~ 6 min read

Breaking up Relationships with CouchDB

[NB: This is an unpublished post I wrote in 2010 on getting started with CouchDB. Therefore, despite all the code and examples being relevant, it may be considered somewhat ‘belated’]

Beware – there’s a bunch of home wreckers out there intent on removing the love of your life and replacing it with a wicked mistress.

For me, my first experiments working with databases were performed with Oracle, the staple of our computer science course at the time. We were taught how to identify common structures in what we wanted to store (or had already been stored) and how to represent the relationships which existed between them. There was an entire series of lectures dedicated to this fine art, much of which I now can’t remember.

There has been an uptake in the number of developers working with NoSQL, or document oriented databases. These alternatives do not require decisions on subdividing documents into multiple record structures to be made at all, instead allowing the entire document to be recorded as a series of simple variable types. The contents of each document can vary from one document to the next. For the majority of developers who work with relational databases, this might come as a bit of a shock.

There are a number of varieties of NoSQL flavours currently available: CouchDB, Cassandra and MongoDB are a few of the hot ones right now. I’m not going to discuss the pros and cons of each right here (for that I’d refer you to The Changelog’s NoSQL smackdown podcasts), but rather give you a whistle stop tour of CouchDB, which I’ve been working with for a few years now.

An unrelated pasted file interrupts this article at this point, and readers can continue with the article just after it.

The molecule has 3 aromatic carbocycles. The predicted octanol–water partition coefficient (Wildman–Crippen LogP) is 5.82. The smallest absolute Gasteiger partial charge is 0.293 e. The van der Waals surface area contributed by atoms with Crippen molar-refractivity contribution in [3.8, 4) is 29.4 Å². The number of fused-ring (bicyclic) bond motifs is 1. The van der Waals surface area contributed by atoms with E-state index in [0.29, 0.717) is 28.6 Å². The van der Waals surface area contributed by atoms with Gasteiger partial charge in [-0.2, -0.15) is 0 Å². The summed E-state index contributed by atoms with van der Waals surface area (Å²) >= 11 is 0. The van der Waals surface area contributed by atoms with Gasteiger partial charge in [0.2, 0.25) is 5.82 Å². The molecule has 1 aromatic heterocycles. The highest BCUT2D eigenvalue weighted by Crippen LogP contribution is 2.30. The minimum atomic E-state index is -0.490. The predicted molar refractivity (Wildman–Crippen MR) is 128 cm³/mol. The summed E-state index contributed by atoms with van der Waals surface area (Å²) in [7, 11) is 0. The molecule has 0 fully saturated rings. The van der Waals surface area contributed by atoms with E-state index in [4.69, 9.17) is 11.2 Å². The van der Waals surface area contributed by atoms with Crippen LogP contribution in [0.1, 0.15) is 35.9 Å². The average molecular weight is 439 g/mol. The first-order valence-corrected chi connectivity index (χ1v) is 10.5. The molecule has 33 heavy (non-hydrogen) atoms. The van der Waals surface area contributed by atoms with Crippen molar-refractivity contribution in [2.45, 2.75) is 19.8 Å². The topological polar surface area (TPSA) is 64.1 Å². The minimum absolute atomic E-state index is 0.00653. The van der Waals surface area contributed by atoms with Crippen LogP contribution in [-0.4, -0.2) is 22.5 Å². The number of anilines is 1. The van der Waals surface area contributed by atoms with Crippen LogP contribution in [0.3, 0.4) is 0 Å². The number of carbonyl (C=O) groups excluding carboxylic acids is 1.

If you want to follow along, you’ll need to head to the CouchDB site and read up on installation for your platform. I’m using the CouchDB server app, which is nice and self contained.

Document oriented storage gives me the ability not to have to worry about the structure of my documents prior to storage. From my own point of view this is a huge timesaver as my apps often tend to focus on a single type of document. Think of a blog post stored in a mysql database, we have a table for the post along with all its metadata, a table for the comments and maybe another for recording pingbacks. The same blog post in couch could be represented like so:

   "_id": "83ab09b88836ab714f592293d4e02845",
   "title": "My Blog Post",
   "content": "Lorem ipsum dolor sit amet, consectetur adipiscing elit",
   "comments": [{"ian": "You're a wally"},{"Some user": "This post sucks"}]

A document based db may well not be suitable for the nature of your application. However, I’ve found in lots of cases, it is.

Rest Style Interface

CouchDB works across a REST style interface. To write documents back to couch, you call a HTTP PUT or POST with your JSON structure. To read documents, you call a GET and to delete them you call DELETE. For example, to add a document with “_id=someid” to the database “blog”, you would call the following:

curl -X PUT -d '{"Title":"Another Blog Post", "Content":"Lorem ipsum dolor sit amet, consectetur adipiscing elit"}'